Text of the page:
It is given again when children are aged between three and five to increase the chance that those who didn’t acquire immunity from the first jab are protected.
Over 500 million doses of MMR have been used in over 90 countries around the world since the early 1970s.
The World Health Organization states that MMR is a highly effective vaccine with an outstanding safety record (WHO, 2001).
Their paper in the Lancet in 1998 stopped short of blaming MMR for the children’s symptoms but called for more research.
But Dr Wakefield told journalists he could no longer support the use of the MMR triple jab.
The Government immediately sought to calm fears, with a panel of 37 experts saying there was no evidence of a link between MMR and bowel disease or autism.
In April, the Lancet published a Finnish study of three million children which found no evidence of autism being caused by MMR.
Two further studies published in June came to the same conclusion. But the idea had taken hold and vaccination rates plunged.
The following year, Tony Blair was accused of adding to the confusion when he refused to say whether his youngest son Leo had received the jab.
By 2003, vaccination levels had fallen to 80 per cent.
Tens of thousands of parents paid up to £400 for separate shots against measles, mumps and rubella but the bigger number of injections required cut the odds of a child completing the course and so being fully protected against the diseases.
Others shunned the MMR jab altogether.
Dr Wakefield stood by his research. In 2002, he published another paper linking measles, bowel disease and autism.
The GMC decided to investigate him in 2004, when the Lancet publicly rejected his findings.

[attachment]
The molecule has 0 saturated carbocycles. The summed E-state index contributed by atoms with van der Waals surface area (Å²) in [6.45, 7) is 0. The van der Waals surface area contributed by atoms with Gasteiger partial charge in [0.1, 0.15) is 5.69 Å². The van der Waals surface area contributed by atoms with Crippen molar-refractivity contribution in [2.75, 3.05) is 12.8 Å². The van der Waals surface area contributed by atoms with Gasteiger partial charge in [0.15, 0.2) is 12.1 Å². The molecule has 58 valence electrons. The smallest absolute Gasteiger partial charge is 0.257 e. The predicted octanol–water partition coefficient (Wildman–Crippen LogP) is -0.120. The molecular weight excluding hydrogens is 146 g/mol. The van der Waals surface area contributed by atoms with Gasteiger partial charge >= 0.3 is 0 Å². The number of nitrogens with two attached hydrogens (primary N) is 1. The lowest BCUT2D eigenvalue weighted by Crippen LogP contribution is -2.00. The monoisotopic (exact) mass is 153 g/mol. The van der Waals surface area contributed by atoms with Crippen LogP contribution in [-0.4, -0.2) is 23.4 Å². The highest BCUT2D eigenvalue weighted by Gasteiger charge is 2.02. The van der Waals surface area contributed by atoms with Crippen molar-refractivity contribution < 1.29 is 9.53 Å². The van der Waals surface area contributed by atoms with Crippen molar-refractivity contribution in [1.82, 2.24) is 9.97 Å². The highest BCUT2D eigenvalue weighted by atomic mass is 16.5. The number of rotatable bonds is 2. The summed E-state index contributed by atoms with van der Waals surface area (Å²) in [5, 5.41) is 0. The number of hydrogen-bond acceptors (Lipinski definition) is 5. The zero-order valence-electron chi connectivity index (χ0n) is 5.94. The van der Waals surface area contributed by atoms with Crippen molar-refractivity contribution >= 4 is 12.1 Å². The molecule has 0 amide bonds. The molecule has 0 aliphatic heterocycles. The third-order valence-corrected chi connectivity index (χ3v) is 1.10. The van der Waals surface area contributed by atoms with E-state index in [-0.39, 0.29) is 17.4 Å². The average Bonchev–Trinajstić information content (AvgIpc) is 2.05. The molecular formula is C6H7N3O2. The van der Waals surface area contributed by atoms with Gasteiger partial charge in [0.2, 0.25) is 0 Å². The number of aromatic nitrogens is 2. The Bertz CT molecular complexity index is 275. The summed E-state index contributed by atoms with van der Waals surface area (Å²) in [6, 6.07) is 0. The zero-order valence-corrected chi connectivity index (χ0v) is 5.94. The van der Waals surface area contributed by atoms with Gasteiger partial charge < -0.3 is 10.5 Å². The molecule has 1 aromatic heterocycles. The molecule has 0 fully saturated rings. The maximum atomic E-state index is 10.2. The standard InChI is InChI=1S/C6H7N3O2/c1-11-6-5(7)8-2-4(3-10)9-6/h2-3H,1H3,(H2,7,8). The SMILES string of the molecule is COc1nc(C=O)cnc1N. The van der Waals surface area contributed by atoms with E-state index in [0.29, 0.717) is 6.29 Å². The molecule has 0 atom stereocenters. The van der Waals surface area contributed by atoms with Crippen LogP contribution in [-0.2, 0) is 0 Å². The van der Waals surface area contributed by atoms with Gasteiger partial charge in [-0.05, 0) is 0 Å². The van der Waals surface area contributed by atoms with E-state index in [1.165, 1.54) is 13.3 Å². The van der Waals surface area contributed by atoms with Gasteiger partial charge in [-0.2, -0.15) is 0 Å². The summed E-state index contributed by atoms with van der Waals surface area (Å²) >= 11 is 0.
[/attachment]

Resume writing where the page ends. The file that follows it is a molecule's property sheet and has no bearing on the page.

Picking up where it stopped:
Lancet editor Richard Horton declared the 1998 paper ‘fatally flawed’ and ten of the 13 authors partially retracted the findings.
Chief Medical Officer Professor Sir Liam Donaldson accused Dr Wakefield of ‘mixing spin and science’ and blamed his research for a loss of confidence in a vaccine that had saved millions of lives.
Vaccination levels started to rise in 2004 but were not high enough by 2006 to prevent the death of a 13-year-old boy in the North-West.
He was the first person in the UK to die from measles in 14 years.
2008 saw measles cases in England and Wales rise by 36 per cent to 1,348 – and experts said there was a real chance of an epidemic.
Now the vaccination rate stands at 87 per cent. To date, at least a dozen studies have failed to find a link between the vaccine and autism.
However, a 2006 U.S. study found the measles virus in the guts of autistic children with bowel disease.
It is still possible to buy single shots of the measles and rubella vaccines but production of Mumpsvax, the sole single jab against the disease, ceased last year.